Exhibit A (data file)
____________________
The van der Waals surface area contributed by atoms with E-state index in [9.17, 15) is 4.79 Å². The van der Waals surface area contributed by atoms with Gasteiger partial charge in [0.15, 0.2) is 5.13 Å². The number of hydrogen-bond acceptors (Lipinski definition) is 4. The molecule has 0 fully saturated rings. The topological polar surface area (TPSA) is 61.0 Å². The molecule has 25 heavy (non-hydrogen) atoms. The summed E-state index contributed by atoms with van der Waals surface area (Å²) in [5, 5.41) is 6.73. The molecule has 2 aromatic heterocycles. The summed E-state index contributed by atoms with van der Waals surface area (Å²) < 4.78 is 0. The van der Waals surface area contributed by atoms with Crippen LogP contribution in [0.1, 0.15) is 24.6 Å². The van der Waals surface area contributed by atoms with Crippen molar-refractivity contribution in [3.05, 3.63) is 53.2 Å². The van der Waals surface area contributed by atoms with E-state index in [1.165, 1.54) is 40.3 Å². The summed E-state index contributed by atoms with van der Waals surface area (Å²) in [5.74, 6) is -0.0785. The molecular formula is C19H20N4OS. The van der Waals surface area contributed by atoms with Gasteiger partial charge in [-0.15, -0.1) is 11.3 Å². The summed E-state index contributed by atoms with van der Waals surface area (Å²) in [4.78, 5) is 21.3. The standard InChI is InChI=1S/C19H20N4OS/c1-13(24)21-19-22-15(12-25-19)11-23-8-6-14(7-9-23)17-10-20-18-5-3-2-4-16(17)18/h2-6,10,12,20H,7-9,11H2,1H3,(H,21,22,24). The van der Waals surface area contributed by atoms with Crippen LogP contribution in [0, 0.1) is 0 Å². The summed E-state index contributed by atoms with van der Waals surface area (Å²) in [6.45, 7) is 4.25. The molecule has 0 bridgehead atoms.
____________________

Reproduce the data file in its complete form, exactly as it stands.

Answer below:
The van der Waals surface area contributed by atoms with E-state index in [9.17, 15) is 4.79 Å². The van der Waals surface area contributed by atoms with Gasteiger partial charge in [0.15, 0.2) is 5.13 Å². The number of hydrogen-bond acceptors (Lipinski definition) is 4. The molecule has 0 fully saturated rings. The topological polar surface area (TPSA) is 61.0 Å². The molecule has 25 heavy (non-hydrogen) atoms. The summed E-state index contributed by atoms with van der Waals surface area (Å²) in [5, 5.41) is 6.73. The molecule has 2 aromatic heterocycles. The summed E-state index contributed by atoms with van der Waals surface area (Å²) < 4.78 is 0. The van der Waals surface area contributed by atoms with Crippen LogP contribution in [0.1, 0.15) is 24.6 Å². The van der Waals surface area contributed by atoms with Crippen molar-refractivity contribution in [3.05, 3.63) is 53.2 Å². The van der Waals surface area contributed by atoms with E-state index in [1.165, 1.54) is 40.3 Å². The summed E-state index contributed by atoms with van der Waals surface area (Å²) in [5.74, 6) is -0.0785. The molecular formula is C19H20N4OS. The van der Waals surface area contributed by atoms with Gasteiger partial charge in [-0.15, -0.1) is 11.3 Å². The summed E-state index contributed by atoms with van der Waals surface area (Å²) in [4.78, 5) is 21.3. The standard InChI is InChI=1S/C19H20N4OS/c1-13(24)21-19-22-15(12-25-19)11-23-8-6-14(7-9-23)17-10-20-18-5-3-2-4-16(17)18/h2-6,10,12,20H,7-9,11H2,1H3,(H,21,22,24). The van der Waals surface area contributed by atoms with Crippen LogP contribution in [0, 0.1) is 0 Å². The summed E-state index contributed by atoms with van der Waals surface area (Å²) in [6.45, 7) is 4.25. The molecule has 0 bridgehead atoms.